Featured Articles from October 2016

Fragmented Sleep Enhances Postoperative Neuroinflammation but Not Cognitive Dysfunction

Sleep is integral to biologic function, and sleep disruption can result in both physiological and psychologic dysfunction including cognitive decline. The brain’s capacity to successfully respond to cognitive challenges through compensatory recruitment becomes overwhelmed if the patient is not presented with appropriate and continual sleep. Surgery activates the innate immune system, inducing neuroinflammatory changes that interfere with cognition. Because surgical patients with sleep disorders have an increased likelihood of exhibiting postoperative delirium, an acute form of cognitive decline, the authors investigated the contribution of perioperative sleep fragmentation to the neuroinflammatory and cognitive responses of surgery.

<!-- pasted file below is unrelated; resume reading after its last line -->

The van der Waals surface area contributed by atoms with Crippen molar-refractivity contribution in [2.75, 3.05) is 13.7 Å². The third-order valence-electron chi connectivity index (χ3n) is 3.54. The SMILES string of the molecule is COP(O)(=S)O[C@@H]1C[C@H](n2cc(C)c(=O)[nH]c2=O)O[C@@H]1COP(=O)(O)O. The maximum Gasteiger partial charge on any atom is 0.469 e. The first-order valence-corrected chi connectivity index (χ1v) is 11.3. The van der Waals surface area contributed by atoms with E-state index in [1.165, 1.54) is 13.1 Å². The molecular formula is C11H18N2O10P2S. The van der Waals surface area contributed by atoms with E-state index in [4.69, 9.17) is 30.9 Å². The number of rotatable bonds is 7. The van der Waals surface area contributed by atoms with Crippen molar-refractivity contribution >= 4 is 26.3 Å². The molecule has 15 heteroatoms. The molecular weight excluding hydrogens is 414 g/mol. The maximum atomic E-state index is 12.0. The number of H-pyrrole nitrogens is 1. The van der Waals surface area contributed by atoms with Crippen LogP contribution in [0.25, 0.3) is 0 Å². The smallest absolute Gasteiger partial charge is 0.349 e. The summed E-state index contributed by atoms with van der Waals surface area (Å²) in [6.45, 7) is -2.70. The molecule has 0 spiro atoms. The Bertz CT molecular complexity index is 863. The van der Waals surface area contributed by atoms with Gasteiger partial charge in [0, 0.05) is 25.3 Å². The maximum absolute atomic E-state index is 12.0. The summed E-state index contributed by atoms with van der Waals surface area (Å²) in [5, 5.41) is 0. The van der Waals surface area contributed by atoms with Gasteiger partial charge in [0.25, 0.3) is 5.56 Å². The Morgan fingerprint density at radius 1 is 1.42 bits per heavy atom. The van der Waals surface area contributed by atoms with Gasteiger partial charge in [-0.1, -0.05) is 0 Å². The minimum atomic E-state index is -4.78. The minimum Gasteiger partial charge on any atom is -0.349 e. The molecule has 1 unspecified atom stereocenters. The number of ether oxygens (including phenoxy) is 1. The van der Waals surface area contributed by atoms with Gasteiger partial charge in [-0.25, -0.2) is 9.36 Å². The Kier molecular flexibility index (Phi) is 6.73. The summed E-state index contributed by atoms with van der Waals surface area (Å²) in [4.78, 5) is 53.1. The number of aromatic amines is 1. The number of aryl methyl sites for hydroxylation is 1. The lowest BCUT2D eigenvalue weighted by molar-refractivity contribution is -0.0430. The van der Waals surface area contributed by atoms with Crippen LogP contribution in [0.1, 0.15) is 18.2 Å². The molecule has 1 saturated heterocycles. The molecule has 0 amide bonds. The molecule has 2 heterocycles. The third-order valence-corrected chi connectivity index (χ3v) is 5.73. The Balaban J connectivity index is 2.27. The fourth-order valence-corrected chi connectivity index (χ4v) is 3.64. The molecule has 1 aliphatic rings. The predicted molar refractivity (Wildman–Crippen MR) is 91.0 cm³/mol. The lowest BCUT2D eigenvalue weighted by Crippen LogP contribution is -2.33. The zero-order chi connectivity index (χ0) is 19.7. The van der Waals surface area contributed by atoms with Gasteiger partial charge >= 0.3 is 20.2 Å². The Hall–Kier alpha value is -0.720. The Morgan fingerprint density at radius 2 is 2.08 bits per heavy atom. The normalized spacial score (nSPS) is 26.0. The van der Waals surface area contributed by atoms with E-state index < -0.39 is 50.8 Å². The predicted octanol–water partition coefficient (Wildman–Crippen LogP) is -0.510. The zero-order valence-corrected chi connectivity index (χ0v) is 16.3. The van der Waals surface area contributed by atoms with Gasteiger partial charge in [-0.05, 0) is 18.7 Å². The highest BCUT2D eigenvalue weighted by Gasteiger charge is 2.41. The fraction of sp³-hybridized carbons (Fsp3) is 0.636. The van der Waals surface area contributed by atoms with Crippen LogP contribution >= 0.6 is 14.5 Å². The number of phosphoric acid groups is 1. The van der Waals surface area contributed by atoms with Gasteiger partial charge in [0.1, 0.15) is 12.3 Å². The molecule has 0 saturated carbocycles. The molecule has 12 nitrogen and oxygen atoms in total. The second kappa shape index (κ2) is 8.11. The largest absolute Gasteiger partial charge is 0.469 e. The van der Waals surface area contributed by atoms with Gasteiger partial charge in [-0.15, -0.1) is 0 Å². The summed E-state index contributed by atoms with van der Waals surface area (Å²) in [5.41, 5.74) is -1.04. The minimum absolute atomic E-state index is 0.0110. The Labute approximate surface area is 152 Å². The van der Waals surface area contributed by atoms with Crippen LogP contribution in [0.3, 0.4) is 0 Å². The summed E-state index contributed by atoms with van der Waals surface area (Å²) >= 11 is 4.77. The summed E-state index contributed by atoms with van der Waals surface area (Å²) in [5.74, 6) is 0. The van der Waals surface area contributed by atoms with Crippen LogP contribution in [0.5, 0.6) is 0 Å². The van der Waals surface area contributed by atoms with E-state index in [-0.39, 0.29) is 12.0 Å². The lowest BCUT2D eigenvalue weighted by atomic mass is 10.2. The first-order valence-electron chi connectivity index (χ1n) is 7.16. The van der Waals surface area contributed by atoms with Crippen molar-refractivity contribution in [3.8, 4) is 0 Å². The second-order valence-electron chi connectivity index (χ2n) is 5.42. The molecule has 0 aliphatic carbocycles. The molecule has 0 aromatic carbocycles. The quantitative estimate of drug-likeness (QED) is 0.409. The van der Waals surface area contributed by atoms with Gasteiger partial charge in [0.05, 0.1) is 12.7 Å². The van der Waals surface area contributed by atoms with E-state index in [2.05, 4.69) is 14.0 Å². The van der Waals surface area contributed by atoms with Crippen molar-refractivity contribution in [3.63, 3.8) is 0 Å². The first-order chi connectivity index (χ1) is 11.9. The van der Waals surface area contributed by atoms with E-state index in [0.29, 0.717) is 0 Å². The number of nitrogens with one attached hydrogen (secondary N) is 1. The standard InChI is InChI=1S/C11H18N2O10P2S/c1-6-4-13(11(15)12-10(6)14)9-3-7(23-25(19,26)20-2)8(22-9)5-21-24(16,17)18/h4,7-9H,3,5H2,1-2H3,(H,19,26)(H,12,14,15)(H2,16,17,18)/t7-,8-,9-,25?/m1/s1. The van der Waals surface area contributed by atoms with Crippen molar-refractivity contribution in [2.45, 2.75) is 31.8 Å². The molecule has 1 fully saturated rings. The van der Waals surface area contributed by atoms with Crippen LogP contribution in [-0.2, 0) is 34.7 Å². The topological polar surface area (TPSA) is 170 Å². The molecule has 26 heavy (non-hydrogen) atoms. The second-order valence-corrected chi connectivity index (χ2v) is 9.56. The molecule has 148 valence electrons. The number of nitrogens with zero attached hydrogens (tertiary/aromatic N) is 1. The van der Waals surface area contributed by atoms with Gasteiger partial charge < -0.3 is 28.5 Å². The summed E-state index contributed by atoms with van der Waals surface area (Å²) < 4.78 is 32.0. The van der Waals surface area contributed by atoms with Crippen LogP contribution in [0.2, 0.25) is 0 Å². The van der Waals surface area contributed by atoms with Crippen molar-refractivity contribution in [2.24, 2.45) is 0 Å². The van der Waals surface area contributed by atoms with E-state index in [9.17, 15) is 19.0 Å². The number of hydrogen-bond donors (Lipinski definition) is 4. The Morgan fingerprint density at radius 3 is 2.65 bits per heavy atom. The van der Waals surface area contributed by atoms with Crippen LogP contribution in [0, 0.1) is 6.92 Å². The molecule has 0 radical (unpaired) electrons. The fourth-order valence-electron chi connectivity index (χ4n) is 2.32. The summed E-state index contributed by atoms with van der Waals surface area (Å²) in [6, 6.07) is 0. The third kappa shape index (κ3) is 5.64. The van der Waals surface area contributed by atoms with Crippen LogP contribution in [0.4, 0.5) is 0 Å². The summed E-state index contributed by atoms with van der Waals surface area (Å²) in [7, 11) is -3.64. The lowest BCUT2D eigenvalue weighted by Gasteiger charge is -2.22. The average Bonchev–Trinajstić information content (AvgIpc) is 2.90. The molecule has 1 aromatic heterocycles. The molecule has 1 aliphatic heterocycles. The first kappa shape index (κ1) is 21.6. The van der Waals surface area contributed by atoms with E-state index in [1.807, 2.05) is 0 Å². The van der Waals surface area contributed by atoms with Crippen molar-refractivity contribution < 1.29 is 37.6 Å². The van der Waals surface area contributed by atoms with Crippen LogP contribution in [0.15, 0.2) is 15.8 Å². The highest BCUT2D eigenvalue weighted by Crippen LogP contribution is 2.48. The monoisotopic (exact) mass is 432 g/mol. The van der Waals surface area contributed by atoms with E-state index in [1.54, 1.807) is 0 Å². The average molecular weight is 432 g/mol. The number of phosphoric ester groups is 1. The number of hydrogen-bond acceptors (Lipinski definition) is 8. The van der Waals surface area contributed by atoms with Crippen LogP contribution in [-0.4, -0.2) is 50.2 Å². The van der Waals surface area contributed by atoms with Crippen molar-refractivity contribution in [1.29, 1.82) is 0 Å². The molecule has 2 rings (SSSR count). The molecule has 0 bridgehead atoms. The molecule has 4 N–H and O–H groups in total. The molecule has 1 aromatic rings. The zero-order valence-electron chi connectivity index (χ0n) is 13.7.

The authors show that sleep fragmentation and surgery can independently produce significant memory impairment, but perioperative SF significantly increased hippocampal inflammation without further cognitive impairment. It may be possible that by day 3 the rebound REM and NREM sleep is enough to restore the brain to a state that is capable of appropriately processing sensory input.